Mom’s cinnamon rolls in 20 minutes**

I can thank my Mother for all of my baking skills and most of my cooking skills. She has a pie crust that has yet to be beat. Every time Christmas came around or there was a bake sale or picnic, Mom’s desserts were the best by far. I’m sure many people think their Mom is the best cook around, but when I think of all the foods I’ve tried, she always makes the top five list of “best things I ever ate.” I have visions of going on that Food Network show and proclaiming to the world, “my Mom’s cinnamon rolls are the best thing I ever ate. My Mom makes them. Sucks that your Mom doesn’t make them… BOO YA!”

When Mr. Los Angeles visited my house for Christmas the first time, he experienced all of the Greatest Hits of Mom’s cooking. His assessment is as accurate as my own. On a side note, I introduced him to pecans. His family always used walnuts. A small detail but one that would change his perspective on desserts forever.

Most holidays or special occasions called for her pecan cinnamon rolls. She snagged the recipe from the food section of The Oregonian many moons ago and ever since they’ve been a Christmas morning staple. The process starts the night before by bringing and egg to room temperature (and we always found creative ways to do this) and making the dough. The next morning she’d get up at the crack of dawn to roll out the dough, do the filling, let the rolls rise and bake.

The L.A. Lady is not a morning person. She does not do breakfast before 10am despite numerous sources telling her it’s important for her health. But when a Lady gets a craving, something must be done. And fast. If not attended to, chaos ensues and then it’s a trip to Cinnabon and the mental health outfall from going to a Cinnabon, plus the physical results of downing what’s basically 2,000 calories of sugar, bread and fat in a sitting. And you know you get that extra little tub of frosting “just for funsies.”

I propose an alternative.

Observe the crescent roll.

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The ‘Murrican lazy version of the croissant. It is the rice of pastry. You can pair it with anything: sausage, cheese, fruit, tomato sauce, jelly, pie filling, veggies, french fries, you name it. It works. My first foray into Crescent Roll Experimentation was at Thanksgiving when Mr. LA was responsible for the rolls. I suggested basting the dough triangles with butter and cinnamon. Results: excellent. We were dipping those cinnaminny-bites into the sweet potato casserole and it was a hit. At Christmas, it was garlic butter. BAM: interesting rolls. Do these rolls need more butter? Nope. Let’s not talk about it.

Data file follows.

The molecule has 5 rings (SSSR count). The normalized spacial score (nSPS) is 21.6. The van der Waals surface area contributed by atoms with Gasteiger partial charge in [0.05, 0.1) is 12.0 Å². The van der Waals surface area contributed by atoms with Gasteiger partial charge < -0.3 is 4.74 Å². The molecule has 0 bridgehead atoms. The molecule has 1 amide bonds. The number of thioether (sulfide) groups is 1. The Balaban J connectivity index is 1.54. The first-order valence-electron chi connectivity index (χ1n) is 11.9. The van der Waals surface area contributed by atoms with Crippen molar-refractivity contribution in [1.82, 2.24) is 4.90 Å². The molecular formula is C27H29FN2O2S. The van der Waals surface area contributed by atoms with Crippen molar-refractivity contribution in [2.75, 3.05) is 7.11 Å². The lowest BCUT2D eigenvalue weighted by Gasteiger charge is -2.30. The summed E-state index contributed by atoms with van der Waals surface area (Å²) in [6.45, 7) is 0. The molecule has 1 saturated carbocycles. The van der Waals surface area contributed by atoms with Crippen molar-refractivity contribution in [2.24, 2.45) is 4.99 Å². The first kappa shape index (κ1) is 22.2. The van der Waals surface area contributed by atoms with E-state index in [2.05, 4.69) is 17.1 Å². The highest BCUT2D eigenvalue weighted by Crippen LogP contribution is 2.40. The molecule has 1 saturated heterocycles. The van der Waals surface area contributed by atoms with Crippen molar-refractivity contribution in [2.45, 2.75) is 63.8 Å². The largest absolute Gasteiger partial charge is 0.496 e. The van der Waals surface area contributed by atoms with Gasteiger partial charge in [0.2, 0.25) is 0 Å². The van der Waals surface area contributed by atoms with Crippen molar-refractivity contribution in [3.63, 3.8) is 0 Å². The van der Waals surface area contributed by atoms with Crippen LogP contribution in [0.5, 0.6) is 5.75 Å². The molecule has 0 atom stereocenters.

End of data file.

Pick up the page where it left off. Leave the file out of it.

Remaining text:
So while I was browsing Pintrest and saw some crescent rolls covered in what appeared to be cinnamon roll frosting, I didn’t even have to look at the recipe. So now this happens…

Mom’s Overnight No Knead Sticky Buns: Crescent Edition. 

  • 1 package crescent rolls (I use Trader Joe’s crescent rolls. There’s 8 in a can)
  • 1/2 c. brown sugar, packed
  • 4 TBSP butter cut into small pieces
  • 1 tsp vanilla extract
  • 1/4-1/2 c. chopped nuts. Pecans, of course. You can use some raisins if you’re not into nuts.
  • 1 tsp cinnamon

Preheat oven to 350 degrees (or whatever it says on your package of crescent rolls). Mix together brown sugar, butter, vanilla, nuts and cinnamon in a small bowl with a fork. The resulting mixture should look crumbly. If you think you melted your butter too much, stick the bowl in the fridge for 10-15 minutes and let the butter harden again.

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Distribute the filling evenly between the dough triangles and then spread the mixture out to coat evenly. Roll the triangles and pop into the oven for 12-14 minutes (or whatever it says on the package).

The next phase is optional awesome.

  • 1 cup powdered sugar
  • 1 tablespoon milk
  • a little more vanilla extract if you want.

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While the rolls are in the oven, mix these ingredients in a bowl. Specifically, mix them in the bowl that you were using to mix the filing. That way it’ll catch any/all of the leftover brown sugar and cinnamon and you’ll get a caramel-colored frosting. Having less dishes to clean is always a bonus, too. When the rolls are done and hot out of the oven, drizzle over the top. I like using a plastic sandwich bag with a very tiny hole cut into the bottom corner, otherwise known as the poor man’s pastry bag. Or you can dip them into the frosting LIKE A BOSS. I don’t judge.

If you’d like to try your hand at The Real Thing, download the recipe here.

 

**within reason. Most things that are quick are just that. Quality takes time. Thanks, mom.

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